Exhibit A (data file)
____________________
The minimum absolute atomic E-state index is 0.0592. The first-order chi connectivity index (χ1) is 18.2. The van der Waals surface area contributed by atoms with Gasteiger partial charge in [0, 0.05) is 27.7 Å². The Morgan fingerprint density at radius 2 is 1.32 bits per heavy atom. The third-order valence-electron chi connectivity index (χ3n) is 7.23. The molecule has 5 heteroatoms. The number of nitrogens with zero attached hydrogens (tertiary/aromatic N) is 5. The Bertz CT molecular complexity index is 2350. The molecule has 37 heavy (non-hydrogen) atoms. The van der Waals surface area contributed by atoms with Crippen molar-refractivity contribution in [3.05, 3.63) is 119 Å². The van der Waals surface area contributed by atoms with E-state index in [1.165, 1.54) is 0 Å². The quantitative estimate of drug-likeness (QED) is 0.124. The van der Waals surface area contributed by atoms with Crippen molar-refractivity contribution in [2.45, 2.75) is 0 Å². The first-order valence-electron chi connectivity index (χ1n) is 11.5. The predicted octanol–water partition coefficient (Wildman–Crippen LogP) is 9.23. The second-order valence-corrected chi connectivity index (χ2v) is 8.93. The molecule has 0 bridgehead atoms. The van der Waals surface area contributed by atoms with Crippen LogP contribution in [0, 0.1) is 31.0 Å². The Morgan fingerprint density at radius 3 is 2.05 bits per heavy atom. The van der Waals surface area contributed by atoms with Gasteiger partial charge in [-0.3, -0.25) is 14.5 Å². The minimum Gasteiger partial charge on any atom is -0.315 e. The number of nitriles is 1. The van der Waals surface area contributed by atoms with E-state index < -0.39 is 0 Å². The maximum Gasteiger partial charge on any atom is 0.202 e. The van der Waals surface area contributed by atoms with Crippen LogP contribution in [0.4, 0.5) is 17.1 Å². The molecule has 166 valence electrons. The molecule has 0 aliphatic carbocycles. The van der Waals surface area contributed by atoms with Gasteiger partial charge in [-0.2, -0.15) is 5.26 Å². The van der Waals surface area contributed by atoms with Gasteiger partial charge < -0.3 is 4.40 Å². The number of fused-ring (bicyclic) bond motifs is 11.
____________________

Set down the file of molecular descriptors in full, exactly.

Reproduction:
The minimum absolute atomic E-state index is 0.0592. The first-order chi connectivity index (χ1) is 18.2. The van der Waals surface area contributed by atoms with Gasteiger partial charge in [0, 0.05) is 27.7 Å². The Morgan fingerprint density at radius 2 is 1.32 bits per heavy atom. The third-order valence-electron chi connectivity index (χ3n) is 7.23. The molecule has 5 heteroatoms. The number of nitrogens with zero attached hydrogens (tertiary/aromatic N) is 5. The Bertz CT molecular complexity index is 2350. The molecule has 37 heavy (non-hydrogen) atoms. The van der Waals surface area contributed by atoms with Crippen molar-refractivity contribution in [3.05, 3.63) is 119 Å². The van der Waals surface area contributed by atoms with E-state index in [1.165, 1.54) is 0 Å². The quantitative estimate of drug-likeness (QED) is 0.124. The van der Waals surface area contributed by atoms with Crippen molar-refractivity contribution in [2.45, 2.75) is 0 Å². The first-order valence-electron chi connectivity index (χ1n) is 11.5. The predicted octanol–water partition coefficient (Wildman–Crippen LogP) is 9.23. The second-order valence-corrected chi connectivity index (χ2v) is 8.93. The molecule has 0 bridgehead atoms. The van der Waals surface area contributed by atoms with Crippen LogP contribution in [0, 0.1) is 31.0 Å². The Morgan fingerprint density at radius 3 is 2.05 bits per heavy atom. The van der Waals surface area contributed by atoms with Gasteiger partial charge in [-0.3, -0.25) is 14.5 Å². The minimum Gasteiger partial charge on any atom is -0.315 e. The number of nitriles is 1. The van der Waals surface area contributed by atoms with E-state index < -0.39 is 0 Å². The maximum Gasteiger partial charge on any atom is 0.202 e. The van der Waals surface area contributed by atoms with Crippen LogP contribution in [0.4, 0.5) is 17.1 Å². The molecule has 166 valence electrons. The molecule has 0 aliphatic carbocycles. The van der Waals surface area contributed by atoms with Gasteiger partial charge in [-0.2, -0.15) is 5.26 Å². The van der Waals surface area contributed by atoms with Gasteiger partial charge < -0.3 is 4.40 Å². The number of fused-ring (bicyclic) bond motifs is 11.